UN Tribune
January 20, 2014
Ban Ki-moon Disinvites Iran to Geneva II Talks

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Jan 20, 2014 - UN Secretary-General Ban Ki-moon has rescinded his invitation to Iran to participate in the Geneva II Syria talks on Wednesday.

In New York, Ban’s spokesperson, Martin Nesirky, reading from a prepared statement, said Monday: “In a series of meetings and telephone conversations, senior Iranian officials assured the Secretary-General that Iran understood and supported the basis and goal of the Conference, including the Geneva Communiqué.

"The Secretary-General is deeply disappointed by Iranian public statements today that are not at all consistent with that stated commitment.  He continues to urge Iran to join the global consensus behind the Geneva Communiqué.  Given that it has chosen to remain outside that basic understanding, he has decided that the one-day Montreux gathering will proceed without Iran’s participation."

The text of the Geneva Communiqué, which calls for a transitional government with full executive powers, is here.

(photo/UN photo)

              
                                     
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Filed under: Iran Syria Geneva2 UN 
January 20, 2014
Iran’s UN Envoy Says Will Not Participate in Geneva Talks With Preconditions

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Jan. 20, 2014 - Tehran’s envoy to the United Nations in New York on Monday stated that Iran will not participate in the Geneva II Syria talks if it has to accept the Geneva communique.

Here is the response by the mission’s spokesperson, Alireza Miryousefi:

Regarding to the inquiry of the position of the Islamic Republic of Iran concerning the participation of Iran’s Geneva II Conference, the response of permanent representative of Islamic Republic of Iran to the UN, Amb. Khazaee is as follows: The Islamic Republic of Iran appreciates the efforts of the UN Secretary General and his special envoy, Mr. Brahimi in finding a political solution for Syrian crisis. Iran has always been supportive of finding a political solution for this crisis.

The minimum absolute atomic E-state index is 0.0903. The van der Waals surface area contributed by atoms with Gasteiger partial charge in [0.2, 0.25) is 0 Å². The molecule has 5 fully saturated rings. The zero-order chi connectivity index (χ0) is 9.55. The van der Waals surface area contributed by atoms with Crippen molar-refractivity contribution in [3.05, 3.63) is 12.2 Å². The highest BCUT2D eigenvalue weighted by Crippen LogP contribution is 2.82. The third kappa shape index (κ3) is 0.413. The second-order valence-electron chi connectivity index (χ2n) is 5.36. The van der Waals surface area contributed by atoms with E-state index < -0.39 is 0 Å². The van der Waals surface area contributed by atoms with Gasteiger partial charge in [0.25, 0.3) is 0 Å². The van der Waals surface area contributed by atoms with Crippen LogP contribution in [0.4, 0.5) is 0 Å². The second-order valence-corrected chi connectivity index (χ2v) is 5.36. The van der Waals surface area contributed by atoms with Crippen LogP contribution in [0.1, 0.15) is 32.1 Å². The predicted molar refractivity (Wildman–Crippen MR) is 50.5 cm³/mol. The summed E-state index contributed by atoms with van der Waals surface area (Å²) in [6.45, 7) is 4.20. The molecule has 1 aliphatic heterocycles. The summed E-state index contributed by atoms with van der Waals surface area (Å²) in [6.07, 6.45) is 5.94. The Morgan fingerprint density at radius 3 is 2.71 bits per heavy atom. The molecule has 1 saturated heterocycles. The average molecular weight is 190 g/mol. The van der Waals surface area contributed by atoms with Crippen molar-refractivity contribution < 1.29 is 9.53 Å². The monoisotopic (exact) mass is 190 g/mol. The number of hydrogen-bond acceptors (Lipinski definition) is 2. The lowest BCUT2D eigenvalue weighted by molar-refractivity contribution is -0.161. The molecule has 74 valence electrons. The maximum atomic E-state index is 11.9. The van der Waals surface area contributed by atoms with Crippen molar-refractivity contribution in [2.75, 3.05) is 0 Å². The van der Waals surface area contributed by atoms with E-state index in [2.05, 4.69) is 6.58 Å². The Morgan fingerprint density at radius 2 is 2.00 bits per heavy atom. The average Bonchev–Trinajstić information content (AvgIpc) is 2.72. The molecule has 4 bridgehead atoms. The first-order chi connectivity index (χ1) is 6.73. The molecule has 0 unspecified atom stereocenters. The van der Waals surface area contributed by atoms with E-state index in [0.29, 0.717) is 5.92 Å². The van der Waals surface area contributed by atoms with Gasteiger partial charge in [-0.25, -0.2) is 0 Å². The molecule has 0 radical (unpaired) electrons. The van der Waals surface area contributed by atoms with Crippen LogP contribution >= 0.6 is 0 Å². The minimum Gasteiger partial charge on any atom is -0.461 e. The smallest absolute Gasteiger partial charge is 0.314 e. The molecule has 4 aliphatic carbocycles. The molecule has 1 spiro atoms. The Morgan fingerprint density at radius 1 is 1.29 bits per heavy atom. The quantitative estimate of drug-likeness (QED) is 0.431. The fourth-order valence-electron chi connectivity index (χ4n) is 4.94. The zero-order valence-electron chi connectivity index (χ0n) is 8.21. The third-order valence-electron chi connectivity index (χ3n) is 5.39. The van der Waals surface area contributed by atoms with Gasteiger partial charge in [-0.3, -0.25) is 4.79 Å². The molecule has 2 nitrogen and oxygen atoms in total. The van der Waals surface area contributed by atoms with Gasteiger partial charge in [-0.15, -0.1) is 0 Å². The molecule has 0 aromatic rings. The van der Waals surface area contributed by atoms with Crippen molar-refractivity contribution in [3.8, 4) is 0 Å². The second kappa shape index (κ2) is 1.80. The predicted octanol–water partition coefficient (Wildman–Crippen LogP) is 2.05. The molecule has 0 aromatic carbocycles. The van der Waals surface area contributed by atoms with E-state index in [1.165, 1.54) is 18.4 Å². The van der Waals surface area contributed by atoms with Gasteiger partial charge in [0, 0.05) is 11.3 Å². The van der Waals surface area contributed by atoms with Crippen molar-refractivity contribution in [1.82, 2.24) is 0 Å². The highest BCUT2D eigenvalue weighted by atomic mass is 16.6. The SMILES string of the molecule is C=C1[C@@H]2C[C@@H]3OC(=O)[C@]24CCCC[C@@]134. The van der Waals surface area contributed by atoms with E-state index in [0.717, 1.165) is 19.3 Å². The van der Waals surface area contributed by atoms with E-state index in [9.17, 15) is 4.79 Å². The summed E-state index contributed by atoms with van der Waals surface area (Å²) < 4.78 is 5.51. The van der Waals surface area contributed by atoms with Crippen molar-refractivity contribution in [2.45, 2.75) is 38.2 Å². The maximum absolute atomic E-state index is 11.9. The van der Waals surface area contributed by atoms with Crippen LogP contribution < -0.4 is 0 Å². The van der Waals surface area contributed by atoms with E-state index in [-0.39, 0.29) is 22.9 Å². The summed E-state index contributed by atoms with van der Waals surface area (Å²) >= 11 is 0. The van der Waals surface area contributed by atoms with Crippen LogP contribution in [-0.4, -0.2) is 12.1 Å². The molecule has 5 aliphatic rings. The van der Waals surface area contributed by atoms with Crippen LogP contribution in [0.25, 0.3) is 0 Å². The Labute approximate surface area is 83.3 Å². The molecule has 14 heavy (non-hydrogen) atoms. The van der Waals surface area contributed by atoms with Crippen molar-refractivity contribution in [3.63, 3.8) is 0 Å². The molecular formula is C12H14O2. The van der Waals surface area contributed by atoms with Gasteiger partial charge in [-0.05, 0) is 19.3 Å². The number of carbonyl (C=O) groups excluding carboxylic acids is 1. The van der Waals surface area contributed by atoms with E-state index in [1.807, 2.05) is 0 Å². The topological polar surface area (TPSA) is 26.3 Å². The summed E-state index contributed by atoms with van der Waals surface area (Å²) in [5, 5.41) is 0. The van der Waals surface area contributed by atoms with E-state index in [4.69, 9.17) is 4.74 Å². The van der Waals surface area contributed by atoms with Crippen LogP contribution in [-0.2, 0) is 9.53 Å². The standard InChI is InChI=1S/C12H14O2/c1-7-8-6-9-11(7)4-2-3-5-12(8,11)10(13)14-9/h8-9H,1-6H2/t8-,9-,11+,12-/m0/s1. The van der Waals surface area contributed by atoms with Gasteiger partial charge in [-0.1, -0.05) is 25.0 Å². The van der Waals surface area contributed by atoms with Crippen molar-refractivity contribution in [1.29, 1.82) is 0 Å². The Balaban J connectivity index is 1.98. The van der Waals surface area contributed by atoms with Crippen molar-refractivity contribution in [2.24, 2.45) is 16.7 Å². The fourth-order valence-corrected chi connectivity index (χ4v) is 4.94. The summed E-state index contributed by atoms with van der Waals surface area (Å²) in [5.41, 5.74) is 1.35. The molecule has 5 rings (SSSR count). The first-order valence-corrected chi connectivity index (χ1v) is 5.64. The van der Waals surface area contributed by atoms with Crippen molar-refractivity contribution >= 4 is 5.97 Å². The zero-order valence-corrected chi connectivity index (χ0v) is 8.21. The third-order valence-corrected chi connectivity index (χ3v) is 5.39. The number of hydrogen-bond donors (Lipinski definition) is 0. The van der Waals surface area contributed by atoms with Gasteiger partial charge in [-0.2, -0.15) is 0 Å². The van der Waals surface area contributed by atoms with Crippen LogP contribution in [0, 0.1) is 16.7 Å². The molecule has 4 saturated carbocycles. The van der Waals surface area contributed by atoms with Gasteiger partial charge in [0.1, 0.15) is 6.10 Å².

"However the Islamic Republic of Iran does not accept any preconditions for its participation in Geneva II conference. If the participation of Iran is conditioned to accept Geneva I communique, Iran will not participate in Geneva II conference."

The text of the Geneva Communiqué, which was agreed on at a similar but smaller conference in June 2012, is here.

              
                                     
January 15, 2014
Top 15 Donors at Pledging Conference for Syria

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Jan. 15, 2014 - Host country Kuwait topped the list of donors at the pledging conference for Syria with the Gulf country announcing a $500 million contribution.

The United States followed with a $380 million donation. The European Commission pledged $225 million; United Kingdom, $164 million; Japan, $120 million; Germany, $110 million; Norway, $75 million; Saudi Arabia and Qatar both pledged $60 million.

Rounding out the top 15 donors at the conference in Kuwait City were Italy, $51 million; Denmark, $37 million; Sweden, $35 million; Switzerland $33 million; France, $27 million; and Ireland, $27 million.

A total of $2.4 billion was pledged towards a total of $6.5 billion required to support nine million Syrians in need of assistance inside and outside of Syria in 2014.

UN Security Council permanent members China and Russia were not among the 37 countries that made pledges. Nor was Canada, traditionally a strong donor. The United Arab Emirates was also absent, as too was Bahrain.

Iraq was the fourth largest Arab country donor, pledging $13 million.

Among emerging donor countries, South Korea announced a $5 million contribution; Mexico $3 million and India, $2 million.

Non-traditional donors making pledges included Estonia, $552,000; Romania, $100,000 and Botswana, $50,000, according to figures provided by UN OCHA.

A full list of the countries that pledged funds is below.

- Denis Fitzgerald
On Twitter @denisfitz

photo: UN Photo/Eskinder Debebe

List of Humanitarian Assistance Pledges at the Second International Donors Conference for Syria 

              
                                     
January 6, 2014
Thirty Countries to Get Invites for Geneva Conference on Syria But Not Yet Iran